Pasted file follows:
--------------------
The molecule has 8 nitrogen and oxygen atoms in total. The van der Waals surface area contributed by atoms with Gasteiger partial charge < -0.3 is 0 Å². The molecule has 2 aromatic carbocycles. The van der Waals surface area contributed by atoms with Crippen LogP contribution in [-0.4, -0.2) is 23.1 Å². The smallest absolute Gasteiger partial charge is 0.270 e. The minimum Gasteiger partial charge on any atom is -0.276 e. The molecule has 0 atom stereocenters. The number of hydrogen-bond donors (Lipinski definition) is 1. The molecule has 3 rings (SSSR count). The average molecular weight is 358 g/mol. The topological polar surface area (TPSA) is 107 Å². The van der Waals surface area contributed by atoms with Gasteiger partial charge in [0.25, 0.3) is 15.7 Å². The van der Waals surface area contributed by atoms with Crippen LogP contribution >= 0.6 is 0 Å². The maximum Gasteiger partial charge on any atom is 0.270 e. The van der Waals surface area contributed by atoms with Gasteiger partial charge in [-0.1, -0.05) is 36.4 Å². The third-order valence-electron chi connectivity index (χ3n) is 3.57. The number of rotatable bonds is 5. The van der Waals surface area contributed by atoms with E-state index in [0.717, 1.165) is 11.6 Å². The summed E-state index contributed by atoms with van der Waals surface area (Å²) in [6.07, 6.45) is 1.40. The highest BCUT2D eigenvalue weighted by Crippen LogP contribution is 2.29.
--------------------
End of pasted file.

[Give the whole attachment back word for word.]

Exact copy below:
The molecule has 8 nitrogen and oxygen atoms in total. The van der Waals surface area contributed by atoms with Gasteiger partial charge < -0.3 is 0 Å². The molecule has 2 aromatic carbocycles. The van der Waals surface area contributed by atoms with Crippen LogP contribution in [-0.4, -0.2) is 23.1 Å². The smallest absolute Gasteiger partial charge is 0.270 e. The minimum Gasteiger partial charge on any atom is -0.276 e. The molecule has 0 atom stereocenters. The number of hydrogen-bond donors (Lipinski definition) is 1. The molecule has 3 rings (SSSR count). The average molecular weight is 358 g/mol. The topological polar surface area (TPSA) is 107 Å². The van der Waals surface area contributed by atoms with Gasteiger partial charge in [0.25, 0.3) is 15.7 Å². The van der Waals surface area contributed by atoms with Crippen LogP contribution >= 0.6 is 0 Å². The maximum Gasteiger partial charge on any atom is 0.270 e. The van der Waals surface area contributed by atoms with Gasteiger partial charge in [-0.1, -0.05) is 36.4 Å². The third-order valence-electron chi connectivity index (χ3n) is 3.57. The number of rotatable bonds is 5. The van der Waals surface area contributed by atoms with E-state index in [0.717, 1.165) is 11.6 Å². The summed E-state index contributed by atoms with van der Waals surface area (Å²) in [6.07, 6.45) is 1.40. The highest BCUT2D eigenvalue weighted by Crippen LogP contribution is 2.29.